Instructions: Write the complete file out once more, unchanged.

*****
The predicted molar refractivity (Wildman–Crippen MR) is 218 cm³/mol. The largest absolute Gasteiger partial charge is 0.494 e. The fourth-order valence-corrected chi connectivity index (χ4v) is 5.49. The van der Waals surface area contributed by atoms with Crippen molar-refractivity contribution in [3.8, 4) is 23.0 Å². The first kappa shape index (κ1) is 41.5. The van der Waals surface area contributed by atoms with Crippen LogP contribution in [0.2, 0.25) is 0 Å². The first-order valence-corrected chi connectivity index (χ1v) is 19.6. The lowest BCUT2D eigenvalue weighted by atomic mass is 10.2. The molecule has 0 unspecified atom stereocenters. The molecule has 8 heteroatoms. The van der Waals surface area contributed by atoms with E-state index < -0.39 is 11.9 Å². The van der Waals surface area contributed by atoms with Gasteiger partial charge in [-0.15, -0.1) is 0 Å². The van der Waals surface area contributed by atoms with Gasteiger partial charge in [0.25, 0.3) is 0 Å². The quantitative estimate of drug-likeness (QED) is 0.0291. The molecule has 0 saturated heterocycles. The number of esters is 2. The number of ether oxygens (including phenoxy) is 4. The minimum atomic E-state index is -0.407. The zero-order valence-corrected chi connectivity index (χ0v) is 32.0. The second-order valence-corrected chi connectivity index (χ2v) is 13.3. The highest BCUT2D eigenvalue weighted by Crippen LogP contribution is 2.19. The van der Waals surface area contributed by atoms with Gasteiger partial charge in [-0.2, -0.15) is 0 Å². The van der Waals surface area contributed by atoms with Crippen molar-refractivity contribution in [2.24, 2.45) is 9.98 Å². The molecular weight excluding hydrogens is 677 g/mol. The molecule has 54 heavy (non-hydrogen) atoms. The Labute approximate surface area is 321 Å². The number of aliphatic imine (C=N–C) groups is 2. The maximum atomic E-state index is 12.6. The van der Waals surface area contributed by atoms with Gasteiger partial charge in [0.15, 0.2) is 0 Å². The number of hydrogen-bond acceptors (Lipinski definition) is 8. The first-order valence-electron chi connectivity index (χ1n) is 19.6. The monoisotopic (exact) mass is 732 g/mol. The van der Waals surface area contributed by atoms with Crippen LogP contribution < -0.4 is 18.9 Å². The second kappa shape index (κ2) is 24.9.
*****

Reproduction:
The predicted molar refractivity (Wildman–Crippen MR) is 218 cm³/mol. The largest absolute Gasteiger partial charge is 0.494 e. The fourth-order valence-corrected chi connectivity index (χ4v) is 5.49. The van der Waals surface area contributed by atoms with Crippen molar-refractivity contribution in [3.8, 4) is 23.0 Å². The first kappa shape index (κ1) is 41.5. The van der Waals surface area contributed by atoms with Crippen LogP contribution in [0.2, 0.25) is 0 Å². The first-order valence-corrected chi connectivity index (χ1v) is 19.6. The lowest BCUT2D eigenvalue weighted by atomic mass is 10.2. The molecule has 0 unspecified atom stereocenters. The molecule has 8 heteroatoms. The van der Waals surface area contributed by atoms with E-state index < -0.39 is 11.9 Å². The van der Waals surface area contributed by atoms with Gasteiger partial charge in [-0.15, -0.1) is 0 Å². The van der Waals surface area contributed by atoms with Gasteiger partial charge in [0.25, 0.3) is 0 Å². The quantitative estimate of drug-likeness (QED) is 0.0291. The molecule has 0 saturated heterocycles. The number of esters is 2. The number of ether oxygens (including phenoxy) is 4. The minimum atomic E-state index is -0.407. The zero-order valence-corrected chi connectivity index (χ0v) is 32.0. The second-order valence-corrected chi connectivity index (χ2v) is 13.3. The highest BCUT2D eigenvalue weighted by Crippen LogP contribution is 2.19. The van der Waals surface area contributed by atoms with Gasteiger partial charge in [-0.2, -0.15) is 0 Å². The van der Waals surface area contributed by atoms with Crippen molar-refractivity contribution in [2.24, 2.45) is 9.98 Å². The molecular weight excluding hydrogens is 677 g/mol. The molecule has 54 heavy (non-hydrogen) atoms. The Labute approximate surface area is 321 Å². The number of aliphatic imine (C=N–C) groups is 2. The maximum atomic E-state index is 12.6. The van der Waals surface area contributed by atoms with Gasteiger partial charge in [0.15, 0.2) is 0 Å². The number of hydrogen-bond acceptors (Lipinski definition) is 8. The first-order valence-electron chi connectivity index (χ1n) is 19.6. The monoisotopic (exact) mass is 732 g/mol. The van der Waals surface area contributed by atoms with Crippen LogP contribution < -0.4 is 18.9 Å². The second kappa shape index (κ2) is 24.9.